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Hannah Ryggen – Woven Histories Exhibition

Last month, my friend Stephanie and I drove the 70 miles to Oxford and back to see an exhibition.  I love a good exhibition, but I don’t usually travel quite so far to see something. This one was important to me though, and I didn’t know whether I’d get another chance to see the artist’s work first hand.

Hannah Ryggen – a brief history

Hannah and her family at dinner (part of a much larger work). She is unable to face eating the animals she has raised.

When I first read about Hannah Ryggen’s art, I was so excited. A spinner, dyer and weaver who made all her work from scratch.  Born in Sweden in 1894, she left home to study painting, which she did for six years. After meeting her husband in Dresden in 1922 she moved with him to a remote part of northern Norway surrounded by fjords and ocean. She spent the next decade teaching herself the skills she needed to be able to use tapestry as her medium. She often said that she regarded herself as a painter and that the warp was her canvas.

To create her huge woven works she collected, dyed, spun and wove each piece from scratch on a loom made by her husband.  I’m a spinner, dyer and weaver and have a vague idea of the persistence and patience that must have involved. She used wool from local sheep, which she carded and spun.  She made dyes from local plants, using urine of her family and house guests as a mordant. I guess all artists suffer for their art in some way or another.

When you look at the tapestries that hang on the walls of the exhibition, it’s impossible not to wonder at the time and effort spent in making them. Even before I was able to look at the symbolism in each piece, I was just agog because I could see in every weft thread the many levels on which Hannah Ryggen was an artist.  It’s really extraordinary that she managed to make so many pieces of art. Over the 37 years of her tapestry career, from 1933 to her death in 1970, she created over 100 pieces.  T

hat’s three a year, on average.  Many thousands of yards of wool and linen, gathered, processed, spun, dyed and woven. You can probably tell I’m having trouble processing it. It takes me a month to dye, spin and weave a scarf.

Amazingly, she worked directly on to the tapestry, making no preliminary sketches. Sometimes she incorporated imagery on the fly – something she heard on the radio would make an impression and appear in the tapestry she was working on at the time.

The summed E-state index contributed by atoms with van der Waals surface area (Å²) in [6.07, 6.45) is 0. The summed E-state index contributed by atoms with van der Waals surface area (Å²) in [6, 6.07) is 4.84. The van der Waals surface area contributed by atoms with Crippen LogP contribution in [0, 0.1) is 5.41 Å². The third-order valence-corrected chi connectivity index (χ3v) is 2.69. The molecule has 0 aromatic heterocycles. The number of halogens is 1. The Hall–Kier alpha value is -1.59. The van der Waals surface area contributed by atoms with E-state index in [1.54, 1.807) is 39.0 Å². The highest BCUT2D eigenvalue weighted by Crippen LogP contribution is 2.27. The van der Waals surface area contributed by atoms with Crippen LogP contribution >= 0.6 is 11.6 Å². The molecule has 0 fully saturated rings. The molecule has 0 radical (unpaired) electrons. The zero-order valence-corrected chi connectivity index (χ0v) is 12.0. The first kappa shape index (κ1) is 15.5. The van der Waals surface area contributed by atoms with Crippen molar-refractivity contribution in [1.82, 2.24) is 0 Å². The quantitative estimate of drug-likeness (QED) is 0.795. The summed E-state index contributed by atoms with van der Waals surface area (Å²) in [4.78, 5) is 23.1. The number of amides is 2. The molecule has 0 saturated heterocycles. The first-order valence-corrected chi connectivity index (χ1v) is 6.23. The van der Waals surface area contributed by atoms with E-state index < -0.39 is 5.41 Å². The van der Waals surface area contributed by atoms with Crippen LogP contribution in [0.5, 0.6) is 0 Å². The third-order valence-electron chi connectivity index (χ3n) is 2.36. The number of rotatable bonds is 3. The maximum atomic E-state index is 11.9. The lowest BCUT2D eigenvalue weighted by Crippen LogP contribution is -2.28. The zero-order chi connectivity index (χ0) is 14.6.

A woven voice

This depicts the day in 1942 when several prominent townspeople in Trondheim were murdered by the Nazis.

The tapestries are very powerful. I wanted so badly to reach out and touch one of them, to feel her work beneath my fingers, and so to feel a physical connection with the artist. The images she created are so alive with meaning.  Shekept in touch with the world from her remote home by listening to the radio and reading communist newspapers, and stitched her passion and outrage into the work, whether it was about the rise of fascism, the creation of NATO, nuclear armament, money lenders, or the the fierce love she felt for her family.

I am always in awe of people who can use their talent for fibre arts to say things that need to be said. Craftivism is a movement that I feel very passionately about – we use what we have to try to change the world for the better.  I felt close to the tapestries in this exhibition because I understand and share the skills used to create it, and I deeply admire the way she used those skills to make powerful statements about the state of the world and how she felt about it.

Art or craft?

Hannah Ryggen’s work really brought home to me the schism between what is considered art and what is considered craft. Rozsika Parker’s book, The Subversive Stitch, examines this in fascinating detail for those who are interested. The gap in perception between art and craft is subtle, insidious and extremely deep rooted.  Parker defines art as ‘a cultural practice involving iconography, style and a social function’, which Hannah Ryggen’s work undoubtedly is. However, the processing, dyeing, spinning and preparation of the yarn required would seem to fall under the craft umbrella.  I felt that Hannah Ryggen’s work does so much more than bridge the gap between the two. It intertwines them to the point where they are no longer two separate things.

I’m not sure when Hannah’s tapestries will be making a return visit. The very nature of them makes them susceptible to damage, so they don’t travel often.  I might have to take a trip to Norway to see some of her work in situ.  Any excuse to travel!

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